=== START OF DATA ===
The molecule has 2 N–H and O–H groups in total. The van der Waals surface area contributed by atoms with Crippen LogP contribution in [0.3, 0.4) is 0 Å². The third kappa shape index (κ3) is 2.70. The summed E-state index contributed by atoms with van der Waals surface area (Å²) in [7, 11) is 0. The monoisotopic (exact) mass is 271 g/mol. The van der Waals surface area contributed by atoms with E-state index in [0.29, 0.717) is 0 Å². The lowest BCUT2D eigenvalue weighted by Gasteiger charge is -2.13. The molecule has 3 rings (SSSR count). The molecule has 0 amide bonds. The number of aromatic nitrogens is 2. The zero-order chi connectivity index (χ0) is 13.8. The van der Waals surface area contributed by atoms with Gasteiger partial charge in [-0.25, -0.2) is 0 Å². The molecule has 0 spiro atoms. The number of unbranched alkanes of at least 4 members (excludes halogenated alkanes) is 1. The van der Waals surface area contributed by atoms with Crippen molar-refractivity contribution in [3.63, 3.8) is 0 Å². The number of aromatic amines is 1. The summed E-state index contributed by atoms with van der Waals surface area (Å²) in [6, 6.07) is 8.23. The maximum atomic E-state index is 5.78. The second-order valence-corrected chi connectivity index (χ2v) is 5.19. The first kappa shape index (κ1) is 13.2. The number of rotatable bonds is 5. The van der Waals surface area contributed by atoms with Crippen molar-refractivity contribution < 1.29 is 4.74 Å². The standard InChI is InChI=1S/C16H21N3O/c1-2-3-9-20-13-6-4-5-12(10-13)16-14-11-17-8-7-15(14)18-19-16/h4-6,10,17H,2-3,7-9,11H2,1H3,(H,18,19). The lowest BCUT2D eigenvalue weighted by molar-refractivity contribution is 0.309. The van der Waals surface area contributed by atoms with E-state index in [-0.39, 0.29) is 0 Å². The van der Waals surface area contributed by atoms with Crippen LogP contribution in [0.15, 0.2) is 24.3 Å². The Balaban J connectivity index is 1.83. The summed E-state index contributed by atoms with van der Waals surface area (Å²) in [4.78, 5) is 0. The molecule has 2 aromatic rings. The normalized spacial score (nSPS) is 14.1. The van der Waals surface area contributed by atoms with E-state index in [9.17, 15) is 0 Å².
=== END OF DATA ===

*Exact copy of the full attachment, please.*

The molecule has 2 N–H and O–H groups in total. The van der Waals surface area contributed by atoms with Crippen LogP contribution in [0.3, 0.4) is 0 Å². The third kappa shape index (κ3) is 2.70. The summed E-state index contributed by atoms with van der Waals surface area (Å²) in [7, 11) is 0. The monoisotopic (exact) mass is 271 g/mol. The van der Waals surface area contributed by atoms with E-state index in [0.29, 0.717) is 0 Å². The lowest BCUT2D eigenvalue weighted by Gasteiger charge is -2.13. The molecule has 3 rings (SSSR count). The molecule has 0 amide bonds. The number of aromatic nitrogens is 2. The zero-order chi connectivity index (χ0) is 13.8. The van der Waals surface area contributed by atoms with Gasteiger partial charge in [-0.25, -0.2) is 0 Å². The molecule has 0 spiro atoms. The number of unbranched alkanes of at least 4 members (excludes halogenated alkanes) is 1. The van der Waals surface area contributed by atoms with Crippen molar-refractivity contribution in [3.63, 3.8) is 0 Å². The number of aromatic amines is 1. The summed E-state index contributed by atoms with van der Waals surface area (Å²) in [6, 6.07) is 8.23. The maximum atomic E-state index is 5.78. The second-order valence-corrected chi connectivity index (χ2v) is 5.19. The first kappa shape index (κ1) is 13.2. The number of rotatable bonds is 5. The van der Waals surface area contributed by atoms with Crippen molar-refractivity contribution < 1.29 is 4.74 Å². The standard InChI is InChI=1S/C16H21N3O/c1-2-3-9-20-13-6-4-5-12(10-13)16-14-11-17-8-7-15(14)18-19-16/h4-6,10,17H,2-3,7-9,11H2,1H3,(H,18,19). The lowest BCUT2D eigenvalue weighted by molar-refractivity contribution is 0.309. The van der Waals surface area contributed by atoms with E-state index in [-0.39, 0.29) is 0 Å². The van der Waals surface area contributed by atoms with Crippen LogP contribution in [0.15, 0.2) is 24.3 Å². The Balaban J connectivity index is 1.83. The summed E-state index contributed by atoms with van der Waals surface area (Å²) in [4.78, 5) is 0. The molecule has 2 aromatic rings. The normalized spacial score (nSPS) is 14.1. The van der Waals surface area contributed by atoms with E-state index in [9.17, 15) is 0 Å².